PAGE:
Speeches (Lines) for Servilius in "The Tragedy of Timon of Athens"

Total: 8
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# Act / Scene Speech text
1 III / 2
  • See, by good hap, yonder's my lord;
    I have sweat to see his honour. My honou...
  • See, by good hap, yonder's my lord;
    I have sweat to see his honour. My honoured lord,--
  • Lucilius. What a strange case was that! now, before the gods,
    I am ashamed on't. Denied that honourable man!
    there was very little honour showed in't. For my own
    part, I must needs confess, I have received some
    small kindnesses from him, as money, plate, jewels
    and such-like trifles, nothing comparing to his;
    yet, had he mistook him and sent to me, I should
    ne'er have denied his occasion so many talents.

    Servilius. See, by good hap, yonder's my lord;
    I have sweat to see his honour. My honoured lord,--

2 III / 2
  • May it please your honour, my lord hath sent--
  • May it please your honour, my lord hath sent--
  • Lucilius. Servilius! you are kindly met, sir. Fare thee well:
    commend me to thy honourable virtuous lord, my very
    exquisite friend.

    Servilius. May it please your honour, my lord hath sent--

3 III / 2
  • Has only sent his present occasion now, my lord;
    requesting your lordship to...
  • Has only sent his present occasion now, my lord;
    requesting your lordship to supply his instant use
    with so many talents.
  • Lucilius. Ha! what has he sent? I am so much endeared to
    that lord; he's ever sending: how shall I thank
    him, thinkest thou? And what has he sent now?

    Servilius. Has only sent his present occasion now, my lord;
    requesting your lordship to supply his instant use
    with so many talents.

4 III / 2
  • But in the mean time he wants less, my lord.
    If his occasion were not virtuo...
  • But in the mean time he wants less, my lord.
    If his occasion were not virtuous,
    I should not urge it half so faithfully.
  • Lucilius. I know his lordship is but merry with me;
    He cannot want fifty five hundred talents.

    Servilius. But in the mean time he wants less, my lord.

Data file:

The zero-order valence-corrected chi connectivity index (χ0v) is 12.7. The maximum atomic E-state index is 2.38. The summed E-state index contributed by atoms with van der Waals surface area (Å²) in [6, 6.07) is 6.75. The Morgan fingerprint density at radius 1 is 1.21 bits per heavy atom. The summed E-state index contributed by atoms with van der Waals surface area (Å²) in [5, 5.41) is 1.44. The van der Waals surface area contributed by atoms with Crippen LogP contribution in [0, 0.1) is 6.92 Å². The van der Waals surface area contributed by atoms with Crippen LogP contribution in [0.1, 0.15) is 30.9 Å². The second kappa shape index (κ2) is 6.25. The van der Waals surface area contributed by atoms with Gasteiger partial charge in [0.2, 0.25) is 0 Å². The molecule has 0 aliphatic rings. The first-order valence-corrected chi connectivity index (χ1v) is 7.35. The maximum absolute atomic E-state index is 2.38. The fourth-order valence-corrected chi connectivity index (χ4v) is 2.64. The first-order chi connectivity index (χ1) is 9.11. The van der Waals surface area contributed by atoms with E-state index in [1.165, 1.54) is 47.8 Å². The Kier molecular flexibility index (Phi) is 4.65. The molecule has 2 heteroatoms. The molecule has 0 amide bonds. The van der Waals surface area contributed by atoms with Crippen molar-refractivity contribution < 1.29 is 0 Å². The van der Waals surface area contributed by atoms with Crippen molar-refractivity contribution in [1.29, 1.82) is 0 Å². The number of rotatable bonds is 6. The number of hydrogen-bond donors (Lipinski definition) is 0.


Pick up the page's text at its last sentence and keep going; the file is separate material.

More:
If his occasion were not virtuous,
    I should not urge it half so faithfully.

5 III / 2
  • Upon my soul,'tis true, sir.
  • Upon my soul,'tis true, sir.
  • Lucilius. Dost thou speak seriously, Servilius?

    Servilius. Upon my soul,'tis true, sir.

6 III / 2
  • Yes, sir, I shall.
  • Yes, sir, I shall.
  • Lucilius. What a wicked beast was I to disfurnish myself
    against such a good time, when I might ha' shown
    myself honourable! how unluckily it happened, that I
    should purchase the day before for a little part,
    and undo a great deal of honoured! Servilius, now,
    before the gods, I am not able to do,--the more
    beast, I say:--I was sending to use Lord Timon
    myself, these gentlemen can witness! but I would
    not, for the wealth of Athens, I had done't now.
    Commend me bountifully to his good lordship; and I
    hope his honour will conceive the fairest of me,
    because I have no power to be kind: and tell him
    this from me, I count it one of my greatest
    afflictions, say, that I cannot pleasure such an
    honourable gentleman. Good Servilius, will you
    befriend me so far, as to use mine own words to him?

    Servilius. Yes, sir, I shall.

7 III / 4
  • If I might beseech you, gentlemen, to repair some
    other hour, I should deriv...
  • If I might beseech you, gentlemen, to repair some
    other hour, I should derive much from't; for,
    take't of my soul, my lord leans wondrously to
    discontent: his comfortable temper has forsook him;
    he's much out of health, and keeps his chamber.
    And, if it be so far beyond his health,
    Methinks he should the sooner pay his debts,
    And make a clear way to the gods.
  • Titus. O, here's Servilius; now we shall know some answer.

    Servilius. If I might beseech you, gentlemen, to repair some
    other hour, I should derive much from't; for,
    take't of my soul, my lord leans wondrously to
    discontent: his comfortable temper has forsook him;
    he's much out of health, and keeps his chamber.
    And, if it be so far beyond his health,
    Methinks he should the sooner pay his debts,
    And make a clear way to the gods.

8 III / 4
  • Good gods!
  • Good gods!
  • Servilius. If I might beseech you, gentlemen, to repair some
    other hour, I should derive much from't; for,
    take't of my soul, my lord leans wondrously to
    discontent: his comfortable temper has forsook him;
    he's much out of health, and keeps his chamber.
    And, if it be so far beyond his health,
    Methinks he should the sooner pay his debts,
    And make a clear way to the gods.

    Servilius. Good gods!

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© Copyright 2017-2022 Shakespeare Network - Maximianno Cobra - All rights reserved.